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Wednesday January 19, 2022

Accountability in limbo

December 09, 2021

We have nothing to hide, we have nothing to worry about, everyone is accountable. With such loud claims, every stakeholder of the state publicly asserts “Zero Tolerance on Corruption”, yet any effort to curb it acquires some other dimension.

Why is it so that high public office holders who shape and structure the state apparatus, when subjected to scrutiny, start hiding behind different pretexts including ‘political engineering’ or ‘witch hunt’? Who doesn’t know that all parts of the state administration are riven with corruption and there is no shortage of reasons to fight this menace? Then why is it so that all stakeholders only keep pointing fingers and there is little consensus on how to tackle this monster? Why is it that the anti-corruption setups of the country are treated as demons whenever they start asking questions? These double standards are a reflection of the moral decline of society which is also visible in our institutions of governance.

It is important to know that a real fight against corruption requires political will coupled with impartial institutions to promote a culture of accountability. Among Asian countries, only Hong Kong and Singapore have been relatively successful in reducing corruption due to these measures. Since 1999, the National Accountability Bureau (NAB) remains the key institution tasked with uncovering and fighting corruption in Pakistan.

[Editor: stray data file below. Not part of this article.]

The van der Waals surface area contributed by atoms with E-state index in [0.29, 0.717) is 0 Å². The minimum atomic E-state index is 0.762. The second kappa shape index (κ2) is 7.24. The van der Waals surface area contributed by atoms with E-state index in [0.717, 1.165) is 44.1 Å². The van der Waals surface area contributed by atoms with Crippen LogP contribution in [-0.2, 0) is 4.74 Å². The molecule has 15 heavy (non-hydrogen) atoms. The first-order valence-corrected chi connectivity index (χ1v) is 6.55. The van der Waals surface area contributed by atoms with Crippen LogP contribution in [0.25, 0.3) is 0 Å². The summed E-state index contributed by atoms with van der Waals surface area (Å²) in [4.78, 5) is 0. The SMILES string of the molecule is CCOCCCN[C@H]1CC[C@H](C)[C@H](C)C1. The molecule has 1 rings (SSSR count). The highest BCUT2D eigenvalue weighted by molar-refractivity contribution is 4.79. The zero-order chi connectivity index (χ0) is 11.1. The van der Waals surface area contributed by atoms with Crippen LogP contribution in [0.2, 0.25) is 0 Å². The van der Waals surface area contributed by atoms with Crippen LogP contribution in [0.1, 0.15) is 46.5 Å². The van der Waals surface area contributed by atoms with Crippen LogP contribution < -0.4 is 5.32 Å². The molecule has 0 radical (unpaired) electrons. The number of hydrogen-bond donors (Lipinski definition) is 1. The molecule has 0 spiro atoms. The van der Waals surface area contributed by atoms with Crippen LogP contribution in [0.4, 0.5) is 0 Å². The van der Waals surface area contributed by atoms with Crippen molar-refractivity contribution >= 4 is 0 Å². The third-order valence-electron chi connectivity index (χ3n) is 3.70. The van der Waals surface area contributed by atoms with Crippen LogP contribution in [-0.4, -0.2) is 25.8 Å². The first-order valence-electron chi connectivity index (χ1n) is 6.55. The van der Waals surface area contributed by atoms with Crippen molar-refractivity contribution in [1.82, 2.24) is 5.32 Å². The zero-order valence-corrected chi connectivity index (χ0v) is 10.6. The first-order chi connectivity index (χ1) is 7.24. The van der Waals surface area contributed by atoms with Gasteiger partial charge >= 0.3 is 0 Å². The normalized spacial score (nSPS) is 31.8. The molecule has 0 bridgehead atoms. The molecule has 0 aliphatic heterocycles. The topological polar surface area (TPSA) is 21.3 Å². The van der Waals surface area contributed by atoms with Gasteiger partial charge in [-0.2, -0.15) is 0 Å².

NAB has received admiration from some but criticism from many since its inception, with people indulging in arguments on the role of watchdog without giving any thought to the fact that genuine accountability grows on the back of ‘democracy’ and ‘morality’. The challenge to find the truth has become extremely difficult since everything has been politicised. I am of the view that nations regress in every field – economic, social, developmental – because of the erosion of democratic norms.

The real problem is that most of us are driven by our sentiments and never try to ponder over facts. This has taken the shape of trendy narratives over a period of time and is working as a contributory factor to suppress the facts. A sad irony is that politics in Pakistan has turned into a honey pot, and the resort to corrupt means is the natural consequence. The follies of democracy in our country are repackaged under different guises. Those who benefit from the imperfections of democracy, when subjected to scrutiny, start repeating their narratives of political vendetta and witch hunts. Then they take advantage of the perception even where action taken against them is perfectly legitimate and is as per the law.

A corruption scandal, once exposed, is followed by protracted stonewalling by politicians along with headlines in the media. Over time, the cases quietly evaporate with manipulation of the criminal justice system of the country. A new government comes in and starts investigations of its predecessors – and this is how the wheel of accountability has been running in Pakistan for decades. But would it be fair to damn one organisation only for this situation? We should not lose sight of the interventions (settlements, NROs and other tacit measures) from top echelons, and the underlying reasons which caused the subversion of years of institutional efforts.